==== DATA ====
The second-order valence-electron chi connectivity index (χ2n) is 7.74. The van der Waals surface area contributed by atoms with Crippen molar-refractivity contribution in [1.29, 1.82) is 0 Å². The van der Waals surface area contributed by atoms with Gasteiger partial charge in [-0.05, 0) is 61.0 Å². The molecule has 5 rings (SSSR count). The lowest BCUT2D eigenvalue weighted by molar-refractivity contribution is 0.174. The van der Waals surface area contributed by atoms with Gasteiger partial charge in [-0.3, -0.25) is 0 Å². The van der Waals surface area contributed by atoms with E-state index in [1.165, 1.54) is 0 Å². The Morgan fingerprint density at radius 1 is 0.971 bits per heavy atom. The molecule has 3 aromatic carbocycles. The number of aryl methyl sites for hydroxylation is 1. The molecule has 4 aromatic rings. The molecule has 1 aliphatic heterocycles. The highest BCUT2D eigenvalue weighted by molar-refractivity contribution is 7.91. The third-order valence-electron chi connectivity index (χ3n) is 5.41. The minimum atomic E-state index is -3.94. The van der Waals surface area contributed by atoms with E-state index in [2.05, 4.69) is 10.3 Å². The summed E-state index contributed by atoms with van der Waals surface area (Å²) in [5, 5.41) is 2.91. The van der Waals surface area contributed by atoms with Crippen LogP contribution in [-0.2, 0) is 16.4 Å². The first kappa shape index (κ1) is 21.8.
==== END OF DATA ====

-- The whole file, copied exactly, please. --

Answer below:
The second-order valence-electron chi connectivity index (χ2n) is 7.74. The van der Waals surface area contributed by atoms with Crippen molar-refractivity contribution in [1.29, 1.82) is 0 Å². The van der Waals surface area contributed by atoms with Gasteiger partial charge in [-0.05, 0) is 61.0 Å². The molecule has 5 rings (SSSR count). The lowest BCUT2D eigenvalue weighted by molar-refractivity contribution is 0.174. The van der Waals surface area contributed by atoms with Gasteiger partial charge in [-0.3, -0.25) is 0 Å². The van der Waals surface area contributed by atoms with E-state index in [1.165, 1.54) is 0 Å². The Morgan fingerprint density at radius 1 is 0.971 bits per heavy atom. The molecule has 3 aromatic carbocycles. The number of aryl methyl sites for hydroxylation is 1. The molecule has 4 aromatic rings. The molecule has 1 aliphatic heterocycles. The highest BCUT2D eigenvalue weighted by molar-refractivity contribution is 7.91. The third-order valence-electron chi connectivity index (χ3n) is 5.41. The minimum atomic E-state index is -3.94. The van der Waals surface area contributed by atoms with E-state index in [2.05, 4.69) is 10.3 Å². The summed E-state index contributed by atoms with van der Waals surface area (Å²) in [5, 5.41) is 2.91. The van der Waals surface area contributed by atoms with Crippen LogP contribution in [-0.2, 0) is 16.4 Å². The first kappa shape index (κ1) is 21.8.